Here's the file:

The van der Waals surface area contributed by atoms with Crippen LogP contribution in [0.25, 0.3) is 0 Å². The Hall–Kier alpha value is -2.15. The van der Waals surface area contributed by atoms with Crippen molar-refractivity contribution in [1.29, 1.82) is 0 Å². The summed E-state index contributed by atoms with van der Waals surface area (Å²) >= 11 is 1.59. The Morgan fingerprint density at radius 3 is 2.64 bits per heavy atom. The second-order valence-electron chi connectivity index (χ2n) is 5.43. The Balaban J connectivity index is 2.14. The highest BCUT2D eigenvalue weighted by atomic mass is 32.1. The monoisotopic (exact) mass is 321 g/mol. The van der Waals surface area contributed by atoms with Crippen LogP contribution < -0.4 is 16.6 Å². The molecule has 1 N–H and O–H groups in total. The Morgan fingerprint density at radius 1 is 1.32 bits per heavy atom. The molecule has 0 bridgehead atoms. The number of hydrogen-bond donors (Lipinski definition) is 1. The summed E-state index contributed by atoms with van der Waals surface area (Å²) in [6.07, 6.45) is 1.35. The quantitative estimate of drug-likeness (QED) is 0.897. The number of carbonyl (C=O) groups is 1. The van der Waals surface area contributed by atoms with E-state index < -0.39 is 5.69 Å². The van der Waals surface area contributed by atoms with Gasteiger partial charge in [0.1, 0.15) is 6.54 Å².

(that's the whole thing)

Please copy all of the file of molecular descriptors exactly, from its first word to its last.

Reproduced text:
The van der Waals surface area contributed by atoms with Crippen LogP contribution in [0.25, 0.3) is 0 Å². The Hall–Kier alpha value is -2.15. The van der Waals surface area contributed by atoms with Crippen molar-refractivity contribution in [1.29, 1.82) is 0 Å². The summed E-state index contributed by atoms with van der Waals surface area (Å²) >= 11 is 1.59. The Morgan fingerprint density at radius 3 is 2.64 bits per heavy atom. The second-order valence-electron chi connectivity index (χ2n) is 5.43. The Balaban J connectivity index is 2.14. The highest BCUT2D eigenvalue weighted by atomic mass is 32.1. The monoisotopic (exact) mass is 321 g/mol. The van der Waals surface area contributed by atoms with Crippen LogP contribution < -0.4 is 16.6 Å². The molecule has 1 N–H and O–H groups in total. The Morgan fingerprint density at radius 1 is 1.32 bits per heavy atom. The molecule has 0 bridgehead atoms. The number of hydrogen-bond donors (Lipinski definition) is 1. The summed E-state index contributed by atoms with van der Waals surface area (Å²) in [6.07, 6.45) is 1.35. The quantitative estimate of drug-likeness (QED) is 0.897. The number of carbonyl (C=O) groups is 1. The van der Waals surface area contributed by atoms with E-state index < -0.39 is 5.69 Å². The van der Waals surface area contributed by atoms with Gasteiger partial charge in [0.1, 0.15) is 6.54 Å².